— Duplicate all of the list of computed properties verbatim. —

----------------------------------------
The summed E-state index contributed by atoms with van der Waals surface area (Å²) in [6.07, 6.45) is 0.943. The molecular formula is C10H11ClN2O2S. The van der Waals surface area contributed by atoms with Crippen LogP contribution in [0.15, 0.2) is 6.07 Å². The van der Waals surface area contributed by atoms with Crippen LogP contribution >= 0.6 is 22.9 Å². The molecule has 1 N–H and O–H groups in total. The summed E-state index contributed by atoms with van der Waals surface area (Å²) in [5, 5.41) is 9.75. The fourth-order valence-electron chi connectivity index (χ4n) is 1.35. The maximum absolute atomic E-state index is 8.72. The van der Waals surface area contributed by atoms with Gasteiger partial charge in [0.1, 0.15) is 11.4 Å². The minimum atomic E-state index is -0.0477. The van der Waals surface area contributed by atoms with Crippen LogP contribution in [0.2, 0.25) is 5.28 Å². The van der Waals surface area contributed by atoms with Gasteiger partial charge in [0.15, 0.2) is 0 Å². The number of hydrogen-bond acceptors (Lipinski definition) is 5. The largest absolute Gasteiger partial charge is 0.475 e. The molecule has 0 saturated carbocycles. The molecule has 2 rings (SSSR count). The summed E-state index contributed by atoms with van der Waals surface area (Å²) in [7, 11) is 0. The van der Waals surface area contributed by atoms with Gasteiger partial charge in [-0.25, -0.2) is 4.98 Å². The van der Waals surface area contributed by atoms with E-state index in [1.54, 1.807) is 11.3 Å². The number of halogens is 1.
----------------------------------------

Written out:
The summed E-state index contributed by atoms with van der Waals surface area (Å²) in [6.07, 6.45) is 0.943. The molecular formula is C10H11ClN2O2S. The van der Waals surface area contributed by atoms with Crippen LogP contribution in [0.15, 0.2) is 6.07 Å². The van der Waals surface area contributed by atoms with Crippen LogP contribution >= 0.6 is 22.9 Å². The molecule has 1 N–H and O–H groups in total. The summed E-state index contributed by atoms with van der Waals surface area (Å²) in [5, 5.41) is 9.75. The fourth-order valence-electron chi connectivity index (χ4n) is 1.35. The maximum absolute atomic E-state index is 8.72. The van der Waals surface area contributed by atoms with Gasteiger partial charge in [0.1, 0.15) is 11.4 Å². The minimum atomic E-state index is -0.0477. The van der Waals surface area contributed by atoms with Crippen LogP contribution in [0.2, 0.25) is 5.28 Å². The van der Waals surface area contributed by atoms with Gasteiger partial charge in [0.15, 0.2) is 0 Å². The number of hydrogen-bond acceptors (Lipinski definition) is 5. The largest absolute Gasteiger partial charge is 0.475 e. The molecule has 0 saturated carbocycles. The molecule has 2 rings (SSSR count). The summed E-state index contributed by atoms with van der Waals surface area (Å²) in [7, 11) is 0. The van der Waals surface area contributed by atoms with Gasteiger partial charge in [-0.25, -0.2) is 4.98 Å². The van der Waals surface area contributed by atoms with E-state index in [1.54, 1.807) is 11.3 Å². The number of halogens is 1.